Search

Home > People > Staff > Academic > Nicola Illing
Academic Staff

Nicola Illing | Evolution of Development

Research | Publications | Lab members

Professor Nicola Illing
nicola.illing@uct.ac.za | Telephone +27 21 650 2414 | Facsimile +27 21 650 1861
 
Research

My primary research interest is to use the tools of modern genetics to unravel the answers to interesting evolutionary and developmental biology questions, using examples from the rich biological landscape of southern Africa.   Genetic analysis of organisms that are currently alive can be used to delve into the past, for example, understanding how flight evolved in the Natal long finger bat, Miniopterus natalensis  50 million years ago.  Similarly, we are using genetics and cell biology to understand how vegetative desiccation tolerance evolved in Xerophyta resurrection plants, and how floral symmetry is broken in the mirror image flowers of Wachendorfia paniculata and Cyanella alba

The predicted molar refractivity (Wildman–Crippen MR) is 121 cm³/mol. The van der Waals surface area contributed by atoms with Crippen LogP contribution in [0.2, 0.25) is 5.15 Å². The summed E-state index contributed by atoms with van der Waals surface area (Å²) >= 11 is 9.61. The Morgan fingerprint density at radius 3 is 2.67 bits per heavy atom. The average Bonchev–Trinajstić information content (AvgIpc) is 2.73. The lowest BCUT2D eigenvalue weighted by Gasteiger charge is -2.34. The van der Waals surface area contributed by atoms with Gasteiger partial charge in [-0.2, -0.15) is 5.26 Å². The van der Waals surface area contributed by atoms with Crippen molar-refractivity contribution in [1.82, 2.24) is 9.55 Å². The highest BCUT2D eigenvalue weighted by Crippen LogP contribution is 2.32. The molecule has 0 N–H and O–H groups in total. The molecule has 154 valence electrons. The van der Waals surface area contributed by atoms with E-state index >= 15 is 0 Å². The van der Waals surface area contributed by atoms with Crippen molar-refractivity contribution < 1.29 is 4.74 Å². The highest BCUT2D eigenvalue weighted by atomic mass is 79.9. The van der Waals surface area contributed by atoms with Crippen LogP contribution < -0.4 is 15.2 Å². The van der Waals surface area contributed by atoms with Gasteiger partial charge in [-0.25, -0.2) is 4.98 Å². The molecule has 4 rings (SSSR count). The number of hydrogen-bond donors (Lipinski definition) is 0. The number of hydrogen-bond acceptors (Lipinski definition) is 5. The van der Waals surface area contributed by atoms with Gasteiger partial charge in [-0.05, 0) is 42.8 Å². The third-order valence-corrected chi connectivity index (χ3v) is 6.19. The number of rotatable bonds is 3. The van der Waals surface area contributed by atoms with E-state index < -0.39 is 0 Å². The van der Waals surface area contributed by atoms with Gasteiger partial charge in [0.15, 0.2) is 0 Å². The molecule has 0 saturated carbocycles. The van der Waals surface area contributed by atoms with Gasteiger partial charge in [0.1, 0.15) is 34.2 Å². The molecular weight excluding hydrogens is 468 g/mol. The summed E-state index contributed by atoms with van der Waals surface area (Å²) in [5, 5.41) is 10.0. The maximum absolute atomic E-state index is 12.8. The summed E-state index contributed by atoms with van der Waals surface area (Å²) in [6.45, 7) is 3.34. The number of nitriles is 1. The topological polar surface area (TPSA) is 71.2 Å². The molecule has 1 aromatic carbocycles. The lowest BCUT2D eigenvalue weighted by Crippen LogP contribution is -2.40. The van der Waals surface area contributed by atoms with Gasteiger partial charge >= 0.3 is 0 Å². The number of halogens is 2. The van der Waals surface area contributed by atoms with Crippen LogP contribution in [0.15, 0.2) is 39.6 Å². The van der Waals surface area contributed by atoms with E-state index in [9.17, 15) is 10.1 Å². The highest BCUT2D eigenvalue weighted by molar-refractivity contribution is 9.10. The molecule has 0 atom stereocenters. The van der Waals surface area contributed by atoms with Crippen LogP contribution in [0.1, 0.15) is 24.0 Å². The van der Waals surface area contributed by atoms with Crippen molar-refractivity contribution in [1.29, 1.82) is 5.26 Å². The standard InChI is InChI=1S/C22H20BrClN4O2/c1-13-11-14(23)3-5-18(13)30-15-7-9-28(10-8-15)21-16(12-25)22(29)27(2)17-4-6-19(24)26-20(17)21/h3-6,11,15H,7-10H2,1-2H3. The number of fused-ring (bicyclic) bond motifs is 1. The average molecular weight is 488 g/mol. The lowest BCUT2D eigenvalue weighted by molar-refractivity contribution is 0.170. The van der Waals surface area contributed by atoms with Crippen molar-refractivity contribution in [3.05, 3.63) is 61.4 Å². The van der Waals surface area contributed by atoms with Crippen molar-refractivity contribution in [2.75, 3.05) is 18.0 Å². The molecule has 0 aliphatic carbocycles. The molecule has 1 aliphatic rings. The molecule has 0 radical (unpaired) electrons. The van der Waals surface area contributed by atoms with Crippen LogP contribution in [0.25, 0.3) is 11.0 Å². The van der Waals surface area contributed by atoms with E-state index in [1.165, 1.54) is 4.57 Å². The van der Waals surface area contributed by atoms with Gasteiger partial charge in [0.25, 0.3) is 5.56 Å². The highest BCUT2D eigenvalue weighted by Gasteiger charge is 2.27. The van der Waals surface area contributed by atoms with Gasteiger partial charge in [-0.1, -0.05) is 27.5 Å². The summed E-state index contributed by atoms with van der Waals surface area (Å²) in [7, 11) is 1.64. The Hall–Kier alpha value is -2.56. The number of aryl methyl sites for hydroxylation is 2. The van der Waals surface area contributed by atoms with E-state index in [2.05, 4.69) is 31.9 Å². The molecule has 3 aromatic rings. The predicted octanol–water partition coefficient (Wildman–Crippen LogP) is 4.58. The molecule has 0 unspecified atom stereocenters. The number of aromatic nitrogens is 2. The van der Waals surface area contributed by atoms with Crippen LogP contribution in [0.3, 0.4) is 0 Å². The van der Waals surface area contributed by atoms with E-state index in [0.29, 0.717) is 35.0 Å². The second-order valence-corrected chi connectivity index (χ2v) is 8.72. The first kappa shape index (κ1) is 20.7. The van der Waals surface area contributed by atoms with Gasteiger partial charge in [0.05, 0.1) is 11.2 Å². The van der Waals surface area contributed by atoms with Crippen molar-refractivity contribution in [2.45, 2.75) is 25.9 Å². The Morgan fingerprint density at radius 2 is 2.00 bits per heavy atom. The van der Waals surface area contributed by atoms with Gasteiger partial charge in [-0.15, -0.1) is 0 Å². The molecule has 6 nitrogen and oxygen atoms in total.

Masters OR PhD studentship Research Position: Closing date June 30, 2021
Postdoctoral Research Position: Closing date June 30, 2021

Illing publications (most recent 10 publications)
  1. Kappel, C, Illing, N, Nguyen Huu, C, Barger, NN, Cramer, MD, Lenhard, M, and Midgley, JJ (2020) Fairy circles in Namibia are assembled from genetically distinct grasses. Commun Biol 3:698. doi: 10.1038/s42003-020-01431-0.
  2. Lyall R, Schlebusch SA, Proctor J, Prag M, Hussey SG, Ingle RA, Illing N. (2020).  Vegetative desiccation tolerance in the resurrection plant Xerophyta humilis has not evolved through reactivation of the seed canonical LAFL regulatory network.  Plant J. 101:1349-1367. doi: 10.1111/tpj.14596. PMID: 31680354
  3. Yuan C, Meng X, Li X, Illing N, Ingle RA, Wang J, Chen M. (2017). PceRBase: a database of plant competing endogenous RNA.Nucleic Acids Res. 2017 Jan 4; 45(D1):D1009-D1014. doi: 10.1093/nar/gkw916
  4. Eckalbar WL , Schlebusch SA,  Mason MK, Gill Z, Parker AV,  Booker  BM,  Nishizaki S,  Muswamba-Nday C, Terhune  E, Nevonen  K,  Makki N,   Friedrich T, VanderMeer JE, Pollard KS, Carbone L, Wall JD, Illing N, Ahituv N. (2016) Epigenomic and transcriptomic characterization of the developing bat wing. Nature Genetics. doi:10.1038/ng.3537
  5. Breen MS, Uhlmann A, Nday CM, Glatt SJ, Mitt M, Metsalpu A, Stein DJ, Illing N (2016) Candidate gene networks and blood biomarkers of methamphetamine-associated psychosis: an integrative RNA-sequencing report. Translational Psychiatry. 6:e802. doi: 10.1038/tp.2016.67